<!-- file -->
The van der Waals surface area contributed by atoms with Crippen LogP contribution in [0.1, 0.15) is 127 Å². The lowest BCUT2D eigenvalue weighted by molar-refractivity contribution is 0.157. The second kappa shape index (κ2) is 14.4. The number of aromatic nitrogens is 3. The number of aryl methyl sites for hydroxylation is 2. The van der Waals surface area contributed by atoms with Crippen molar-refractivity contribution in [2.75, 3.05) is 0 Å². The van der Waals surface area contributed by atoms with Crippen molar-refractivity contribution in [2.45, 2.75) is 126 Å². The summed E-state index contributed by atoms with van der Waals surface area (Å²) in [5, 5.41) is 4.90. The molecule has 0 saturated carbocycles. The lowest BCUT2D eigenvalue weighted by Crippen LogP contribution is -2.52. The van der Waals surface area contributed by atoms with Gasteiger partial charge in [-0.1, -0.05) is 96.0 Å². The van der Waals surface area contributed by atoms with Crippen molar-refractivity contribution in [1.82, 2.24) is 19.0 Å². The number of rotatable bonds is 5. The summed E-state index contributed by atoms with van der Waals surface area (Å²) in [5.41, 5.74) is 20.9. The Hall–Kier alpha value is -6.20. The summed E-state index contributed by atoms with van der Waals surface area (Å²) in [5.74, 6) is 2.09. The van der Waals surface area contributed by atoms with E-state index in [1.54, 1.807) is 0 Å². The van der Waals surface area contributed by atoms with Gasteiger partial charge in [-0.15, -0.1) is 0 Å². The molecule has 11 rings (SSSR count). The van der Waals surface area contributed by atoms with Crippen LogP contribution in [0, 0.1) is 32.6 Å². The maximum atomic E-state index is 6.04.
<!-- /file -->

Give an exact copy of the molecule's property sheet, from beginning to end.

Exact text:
The van der Waals surface area contributed by atoms with Crippen LogP contribution in [0.1, 0.15) is 127 Å². The lowest BCUT2D eigenvalue weighted by molar-refractivity contribution is 0.157. The second kappa shape index (κ2) is 14.4. The number of aromatic nitrogens is 3. The number of aryl methyl sites for hydroxylation is 2. The van der Waals surface area contributed by atoms with Crippen molar-refractivity contribution in [2.75, 3.05) is 0 Å². The van der Waals surface area contributed by atoms with Crippen molar-refractivity contribution in [2.45, 2.75) is 126 Å². The summed E-state index contributed by atoms with van der Waals surface area (Å²) in [5, 5.41) is 4.90. The molecule has 0 saturated carbocycles. The lowest BCUT2D eigenvalue weighted by Crippen LogP contribution is -2.52. The van der Waals surface area contributed by atoms with Gasteiger partial charge in [-0.1, -0.05) is 96.0 Å². The van der Waals surface area contributed by atoms with Crippen molar-refractivity contribution in [1.82, 2.24) is 19.0 Å². The number of rotatable bonds is 5. The summed E-state index contributed by atoms with van der Waals surface area (Å²) in [5.41, 5.74) is 20.9. The Hall–Kier alpha value is -6.20. The summed E-state index contributed by atoms with van der Waals surface area (Å²) in [5.74, 6) is 2.09. The van der Waals surface area contributed by atoms with E-state index in [1.54, 1.807) is 0 Å². The van der Waals surface area contributed by atoms with Gasteiger partial charge in [-0.15, -0.1) is 0 Å². The molecule has 11 rings (SSSR count). The van der Waals surface area contributed by atoms with Crippen LogP contribution in [0, 0.1) is 32.6 Å². The maximum atomic E-state index is 6.04.